Biocultural conservation systems in the Mediterranean region: the role of values, rules, and knowledge


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The Mediterranean Basin is a global biodiversity hotspot, but formal conservation approaches have not been wholly effective to halt species and ecosystem losses in this world region. There is wide agreement that maintaining traditional and diverse land-use systems is key to conserving biodiversity across the Mediterranean region. Biocultural approaches provide a perspective to understand and manage the interplay of nature and culture in various contexts. To develop biocultural systems as positive alternatives to unsustainable land-use systems requires an understanding of the decision-making contexts that enable such approaches. The aim of this synthesis study is therefore to compare how four biocultural conservation systems in the Mediterranean are shaped by values, rules, and knowledge. Our study is based on a synthesis of the literature published on agdal (Morocco), communal forests (Spain), sacred natural sites (Greece), and hima (Lebanon). Our synthesis shows that instrumental, intrinsic, and relational values are all fundamental components of the systems studied. Instrumental values, such as the provision of fodder or firewood, are central, and are often the result of a careful adaptation to the uncertainty inherent to Mediterranean climatic conditions. Systems like agdal and hima have originally been shaped by informal rules (often with the primary motivation to ensure equitable resource use and frequently involving taboos) and were then formalized to varying degrees. All four systems are strongly driven by local knowledge. We conclude that biocultural systems in the Mediterranean represent “people and nature” approaches that support linkages between nature and human well-being. Fostering biocultural conservation in the Mediterranean requires navigating multiple interlinkages between values, rules, and knowledge in decision-making.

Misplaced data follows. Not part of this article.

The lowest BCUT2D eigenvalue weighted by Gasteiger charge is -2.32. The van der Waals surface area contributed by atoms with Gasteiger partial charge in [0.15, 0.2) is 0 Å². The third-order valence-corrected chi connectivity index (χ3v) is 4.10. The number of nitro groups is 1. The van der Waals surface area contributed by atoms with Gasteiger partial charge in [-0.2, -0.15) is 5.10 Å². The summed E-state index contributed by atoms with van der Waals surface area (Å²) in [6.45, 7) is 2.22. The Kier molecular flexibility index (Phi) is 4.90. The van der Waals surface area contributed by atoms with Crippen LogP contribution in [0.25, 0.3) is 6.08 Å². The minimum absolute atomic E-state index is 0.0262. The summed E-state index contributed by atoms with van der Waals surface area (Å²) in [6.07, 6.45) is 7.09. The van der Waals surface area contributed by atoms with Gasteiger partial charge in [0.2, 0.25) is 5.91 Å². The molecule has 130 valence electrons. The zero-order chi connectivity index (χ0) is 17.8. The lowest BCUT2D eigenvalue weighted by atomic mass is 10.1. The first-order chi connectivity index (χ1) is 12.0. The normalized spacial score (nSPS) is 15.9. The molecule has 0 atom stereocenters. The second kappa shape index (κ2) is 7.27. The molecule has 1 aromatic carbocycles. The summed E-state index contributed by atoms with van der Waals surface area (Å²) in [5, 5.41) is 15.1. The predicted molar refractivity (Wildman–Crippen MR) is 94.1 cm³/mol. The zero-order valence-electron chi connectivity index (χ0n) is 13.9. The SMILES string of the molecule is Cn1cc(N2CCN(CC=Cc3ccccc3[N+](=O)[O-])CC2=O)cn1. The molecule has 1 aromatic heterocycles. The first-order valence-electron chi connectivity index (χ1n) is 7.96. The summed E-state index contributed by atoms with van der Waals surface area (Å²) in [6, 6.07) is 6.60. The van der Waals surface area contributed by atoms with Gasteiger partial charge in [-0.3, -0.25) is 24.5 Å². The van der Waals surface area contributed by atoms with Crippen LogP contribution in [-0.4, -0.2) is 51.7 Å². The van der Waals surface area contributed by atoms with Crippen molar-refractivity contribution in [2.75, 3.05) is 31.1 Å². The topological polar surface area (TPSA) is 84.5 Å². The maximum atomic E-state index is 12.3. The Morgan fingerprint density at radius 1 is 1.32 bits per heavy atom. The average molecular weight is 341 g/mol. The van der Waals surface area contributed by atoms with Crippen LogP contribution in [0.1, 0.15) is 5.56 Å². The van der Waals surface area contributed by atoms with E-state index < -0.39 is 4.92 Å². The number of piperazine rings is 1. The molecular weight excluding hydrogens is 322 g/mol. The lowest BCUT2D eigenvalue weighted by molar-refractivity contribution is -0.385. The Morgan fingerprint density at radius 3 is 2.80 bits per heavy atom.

Community-based conservation, Values-rules-knowledge framework, Local ecological knowledge, Relational values, Protected areas, Biocultural diversity
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